Meet our Board Member: Chris Gray

by FCS on

Chris and his wife Rebecca were living in Colorado, volunteering at a homeless shelter, where they built relationships with many veterans and others. They were grateful to serve and make a difference in the short term, but they began researching how to help the people they were meeting create strong lives. That’s when someone gave them Theirs Is the Kingdom, one of Bob Lupton’s books.

They went on to read Lupton’s Return Flight as well, which mentioned the work FCS was doing in East Lake. So the Grays came to Atlanta to visit! They wanted to see the community development work in action. Rebecca sensed they would be back. Even though the couple were both Air Force and therefore unable to relocate, and unexpected opportunity arose to leave and move to Atlanta.

The Grays moved into East Lake as strategic neighbors in 1998. They knew no one in Atlanta, but they got involved with FCS, then becoming neighborhood chaplains and eventually served as co-Executive Directors of FCS. “For us,” Gray says, “FCS was both missional and a lifestyle that was part of a transformational strategy. We addressed both individuals and the community, and years down the road, you could see the difference in the neighborhood in spiritual growth and educational opportunity. That’s a needed mission!”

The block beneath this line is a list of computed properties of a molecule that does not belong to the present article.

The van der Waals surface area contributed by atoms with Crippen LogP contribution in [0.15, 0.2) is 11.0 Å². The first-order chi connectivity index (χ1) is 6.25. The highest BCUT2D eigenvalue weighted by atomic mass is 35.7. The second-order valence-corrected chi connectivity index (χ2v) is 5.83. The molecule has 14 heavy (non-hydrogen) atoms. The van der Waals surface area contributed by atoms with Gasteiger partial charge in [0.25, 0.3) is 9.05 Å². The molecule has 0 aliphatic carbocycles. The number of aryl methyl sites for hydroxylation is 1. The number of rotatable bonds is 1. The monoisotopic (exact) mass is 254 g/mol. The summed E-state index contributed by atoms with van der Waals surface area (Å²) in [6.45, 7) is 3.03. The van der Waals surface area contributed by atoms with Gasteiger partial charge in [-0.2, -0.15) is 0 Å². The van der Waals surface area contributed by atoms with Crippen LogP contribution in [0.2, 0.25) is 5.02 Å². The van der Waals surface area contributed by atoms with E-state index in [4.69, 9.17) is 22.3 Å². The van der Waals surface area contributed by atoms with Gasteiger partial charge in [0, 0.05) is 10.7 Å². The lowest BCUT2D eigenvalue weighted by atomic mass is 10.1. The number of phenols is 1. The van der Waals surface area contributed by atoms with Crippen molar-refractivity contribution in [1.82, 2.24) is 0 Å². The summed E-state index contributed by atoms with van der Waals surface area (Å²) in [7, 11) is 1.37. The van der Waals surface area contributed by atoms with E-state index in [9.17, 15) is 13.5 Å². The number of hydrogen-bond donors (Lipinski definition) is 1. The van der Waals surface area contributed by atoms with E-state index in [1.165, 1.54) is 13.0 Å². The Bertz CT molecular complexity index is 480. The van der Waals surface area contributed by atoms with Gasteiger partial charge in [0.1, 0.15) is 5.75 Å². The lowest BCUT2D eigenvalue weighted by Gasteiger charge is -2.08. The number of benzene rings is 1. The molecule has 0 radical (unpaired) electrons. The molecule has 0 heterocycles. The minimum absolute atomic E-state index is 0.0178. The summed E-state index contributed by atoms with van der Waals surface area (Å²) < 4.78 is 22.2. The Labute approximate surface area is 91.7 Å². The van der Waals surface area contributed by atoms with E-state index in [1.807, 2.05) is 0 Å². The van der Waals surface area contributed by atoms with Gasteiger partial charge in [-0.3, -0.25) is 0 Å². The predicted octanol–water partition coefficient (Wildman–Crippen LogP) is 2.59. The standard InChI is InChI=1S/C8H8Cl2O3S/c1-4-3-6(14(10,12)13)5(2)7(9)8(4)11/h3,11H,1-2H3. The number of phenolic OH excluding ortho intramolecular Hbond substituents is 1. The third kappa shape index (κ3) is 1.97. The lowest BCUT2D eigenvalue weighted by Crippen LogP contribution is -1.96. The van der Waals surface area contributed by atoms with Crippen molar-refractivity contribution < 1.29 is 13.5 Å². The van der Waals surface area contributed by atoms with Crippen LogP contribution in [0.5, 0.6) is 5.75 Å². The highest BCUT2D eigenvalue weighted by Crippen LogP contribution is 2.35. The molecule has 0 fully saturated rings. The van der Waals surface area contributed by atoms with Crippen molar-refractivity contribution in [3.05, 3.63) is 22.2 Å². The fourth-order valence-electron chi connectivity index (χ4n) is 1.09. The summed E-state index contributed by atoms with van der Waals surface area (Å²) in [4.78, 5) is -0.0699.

Around 2010, Gray joined the FCS Board of Directors, bringing his experience as a former Executive Director and his appreciation for strategic planning. “I enjoy staying connected to the mission,” he says. “The Board has committees, and Jim and Katie bring topics for us to roll up our sleeves and engage, and I really appreciate that. I like keeping up with the work being done and being able to contribute.”

When asked why others should get involved, Gray says, “FCS is an organization with a story that’s very unique.” He believes the holistic approach offers something for everybody when it comes to participating in the work. “Whatever your skill set or passion is,” he says, “there’s a place to connect.” Whether it’s housing, youth, business development, or something else, Gray affirms there’s a place where those interests and abilities can be put to use in support of the community.  

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